Archaeologists may have identified the tomb of Saint Nicholas—Santa Claus—beneath an ancient church in southern Turkey. (Telegraph)
Where is Santa Claus residing these days? Use our study guide to find out.
Teachers, scroll down for a quick list of key resources in our Teachers Toolkit.
- Wait a minute. Santa is DEAD?
- Who was St. Nicholas?
- Nicholas was an early Christian leader from Asia Minor. He served as bishop of the city of Myra, then a part of the Roman Empire. Today, Myra (now known as Demre) and the rest of Asia Minor are a part of Turkey.
- Nicholas’ reputation for “generosity to those in need, his love for children, and his concern for sailors and ships” helped make him the patron saint of more groups than any other Christian saint. To name a few: children, sailors, merchants, prisoners, broadcasters, pawnbrokers, students, murderers, shoe shiners … the cities of Amsterdam and Moscow … livestock in Poland … and protection from wolves and thunderstorms.
- Although St. Nicholas has been associated with Christmas and gift-giving (particularly to children) since the Middle Ages, his “transmogrification into Santa Claus was accomplished in 19th-century America, largely through the poem ‘The Visit of St. Nicholas’” by Clement C. Moore and its illustration by Thomas Nast. (Take a look at another great Nast depiction of St. Nick here.)
- Why do archaeologists think the newly discovered shrine may belong to St. Nicholas?
- The shrine was discovered beneath an ancient church in Demre (Myra), where St. Nicholas supposedly died in early December 343.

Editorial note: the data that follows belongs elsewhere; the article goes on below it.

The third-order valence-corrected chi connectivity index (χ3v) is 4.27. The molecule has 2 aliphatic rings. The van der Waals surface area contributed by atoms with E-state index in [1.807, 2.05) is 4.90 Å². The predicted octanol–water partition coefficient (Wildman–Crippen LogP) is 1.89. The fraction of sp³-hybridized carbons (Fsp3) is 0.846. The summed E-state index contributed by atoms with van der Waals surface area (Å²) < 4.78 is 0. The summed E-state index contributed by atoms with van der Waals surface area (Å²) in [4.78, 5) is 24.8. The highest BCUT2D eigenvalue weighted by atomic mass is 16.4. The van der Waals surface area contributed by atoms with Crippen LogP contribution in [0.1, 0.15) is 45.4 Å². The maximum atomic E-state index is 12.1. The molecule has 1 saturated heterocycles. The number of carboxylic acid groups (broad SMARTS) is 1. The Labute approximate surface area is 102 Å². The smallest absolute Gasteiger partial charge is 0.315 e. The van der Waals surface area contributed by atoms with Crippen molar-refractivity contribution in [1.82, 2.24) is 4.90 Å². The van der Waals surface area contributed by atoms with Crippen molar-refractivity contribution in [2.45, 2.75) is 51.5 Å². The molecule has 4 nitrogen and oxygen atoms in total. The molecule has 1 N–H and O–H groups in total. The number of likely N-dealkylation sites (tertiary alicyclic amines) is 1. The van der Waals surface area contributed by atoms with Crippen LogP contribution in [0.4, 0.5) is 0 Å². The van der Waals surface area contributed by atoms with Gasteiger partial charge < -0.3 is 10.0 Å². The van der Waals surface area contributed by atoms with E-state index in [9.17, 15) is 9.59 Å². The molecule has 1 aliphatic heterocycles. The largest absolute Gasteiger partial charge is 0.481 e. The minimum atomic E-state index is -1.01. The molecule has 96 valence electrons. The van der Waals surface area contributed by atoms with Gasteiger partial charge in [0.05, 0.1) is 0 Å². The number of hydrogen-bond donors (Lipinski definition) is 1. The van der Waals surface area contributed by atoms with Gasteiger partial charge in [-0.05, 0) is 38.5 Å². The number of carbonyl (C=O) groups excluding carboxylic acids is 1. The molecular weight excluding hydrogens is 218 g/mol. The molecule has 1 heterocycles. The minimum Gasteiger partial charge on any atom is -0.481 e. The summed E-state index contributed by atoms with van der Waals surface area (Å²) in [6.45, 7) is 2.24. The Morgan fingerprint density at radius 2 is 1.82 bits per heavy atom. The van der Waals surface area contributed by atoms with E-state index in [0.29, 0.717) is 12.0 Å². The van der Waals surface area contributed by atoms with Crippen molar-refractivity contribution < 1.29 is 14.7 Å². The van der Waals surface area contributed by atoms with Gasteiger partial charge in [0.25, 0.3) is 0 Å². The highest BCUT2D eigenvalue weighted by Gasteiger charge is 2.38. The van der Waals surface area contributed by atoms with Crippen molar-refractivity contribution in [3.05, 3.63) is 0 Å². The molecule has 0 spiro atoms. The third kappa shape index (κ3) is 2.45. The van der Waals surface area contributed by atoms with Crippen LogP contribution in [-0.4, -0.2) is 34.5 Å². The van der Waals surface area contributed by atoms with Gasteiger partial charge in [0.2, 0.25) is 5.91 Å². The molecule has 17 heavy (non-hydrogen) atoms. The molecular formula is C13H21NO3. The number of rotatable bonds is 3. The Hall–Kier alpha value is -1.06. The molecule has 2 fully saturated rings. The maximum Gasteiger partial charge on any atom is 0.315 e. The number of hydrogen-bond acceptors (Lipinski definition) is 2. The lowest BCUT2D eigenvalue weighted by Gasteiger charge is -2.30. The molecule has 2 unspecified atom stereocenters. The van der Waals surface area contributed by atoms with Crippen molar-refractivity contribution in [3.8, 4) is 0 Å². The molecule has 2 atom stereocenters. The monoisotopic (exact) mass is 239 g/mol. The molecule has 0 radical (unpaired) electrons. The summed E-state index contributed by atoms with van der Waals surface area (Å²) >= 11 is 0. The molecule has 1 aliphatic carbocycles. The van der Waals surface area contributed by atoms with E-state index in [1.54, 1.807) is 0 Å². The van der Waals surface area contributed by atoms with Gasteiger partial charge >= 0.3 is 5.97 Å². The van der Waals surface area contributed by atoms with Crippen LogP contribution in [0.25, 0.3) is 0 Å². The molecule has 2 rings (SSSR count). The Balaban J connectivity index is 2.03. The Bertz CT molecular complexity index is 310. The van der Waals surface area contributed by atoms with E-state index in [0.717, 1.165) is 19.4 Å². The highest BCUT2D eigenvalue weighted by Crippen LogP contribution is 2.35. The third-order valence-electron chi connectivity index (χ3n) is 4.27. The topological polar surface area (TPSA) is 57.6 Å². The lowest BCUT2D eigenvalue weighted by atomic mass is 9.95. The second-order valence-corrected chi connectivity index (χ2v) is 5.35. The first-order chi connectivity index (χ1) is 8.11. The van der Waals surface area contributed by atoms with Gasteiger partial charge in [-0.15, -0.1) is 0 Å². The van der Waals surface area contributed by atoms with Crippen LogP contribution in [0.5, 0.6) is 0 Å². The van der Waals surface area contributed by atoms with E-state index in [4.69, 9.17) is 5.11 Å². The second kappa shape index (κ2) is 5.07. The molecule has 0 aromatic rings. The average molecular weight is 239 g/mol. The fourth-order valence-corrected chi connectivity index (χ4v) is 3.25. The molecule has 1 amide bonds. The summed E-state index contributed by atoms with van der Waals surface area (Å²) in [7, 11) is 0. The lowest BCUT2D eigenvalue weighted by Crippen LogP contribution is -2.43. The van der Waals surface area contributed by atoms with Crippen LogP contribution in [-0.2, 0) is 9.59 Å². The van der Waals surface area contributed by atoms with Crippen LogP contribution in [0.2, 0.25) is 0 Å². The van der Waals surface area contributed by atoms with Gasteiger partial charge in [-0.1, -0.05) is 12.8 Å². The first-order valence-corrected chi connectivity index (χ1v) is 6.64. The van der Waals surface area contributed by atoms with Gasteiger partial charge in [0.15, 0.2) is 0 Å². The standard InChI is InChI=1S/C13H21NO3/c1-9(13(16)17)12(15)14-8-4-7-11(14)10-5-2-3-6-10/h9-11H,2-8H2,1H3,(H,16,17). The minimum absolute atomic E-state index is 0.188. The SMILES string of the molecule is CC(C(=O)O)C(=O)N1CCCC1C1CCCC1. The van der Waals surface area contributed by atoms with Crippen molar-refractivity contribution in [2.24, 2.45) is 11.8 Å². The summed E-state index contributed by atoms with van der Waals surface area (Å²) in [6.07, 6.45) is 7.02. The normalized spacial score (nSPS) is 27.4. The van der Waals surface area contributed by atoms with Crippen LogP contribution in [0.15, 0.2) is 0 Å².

- If the shrine contains the remains of St. Nicholas, who exactly is being venerated at the Basilica de San Nicola in Bari, Italy, long thought to be the final resting place of the saint?
- Possibly some other early medieval character. Relic trafficking (and counterfeiting!) was a real thing in the Middle Ages, and the subject of a book by one of our favorite authors.
- Legend holds that St. Nicholas was originally interred at a church in Demre, until the church was destroyed during the First Crusade and his remains were smuggled to Bari in 1087. Experts are “now claiming the wrong bones were removed and those taken abroad belong to another, local priest, rather than the legendary bishop.”
TEACHERS TOOLKIT TEXT SET
Telegraph: Archaeologists in Turkey believe they have discovered Santa Claus’s tomb
Nat Geo: Weinachtsmann is Coming to Town
St. Nicholas Center: Who is St. Nicholas?
Nat Geo: Santa Claus in Camp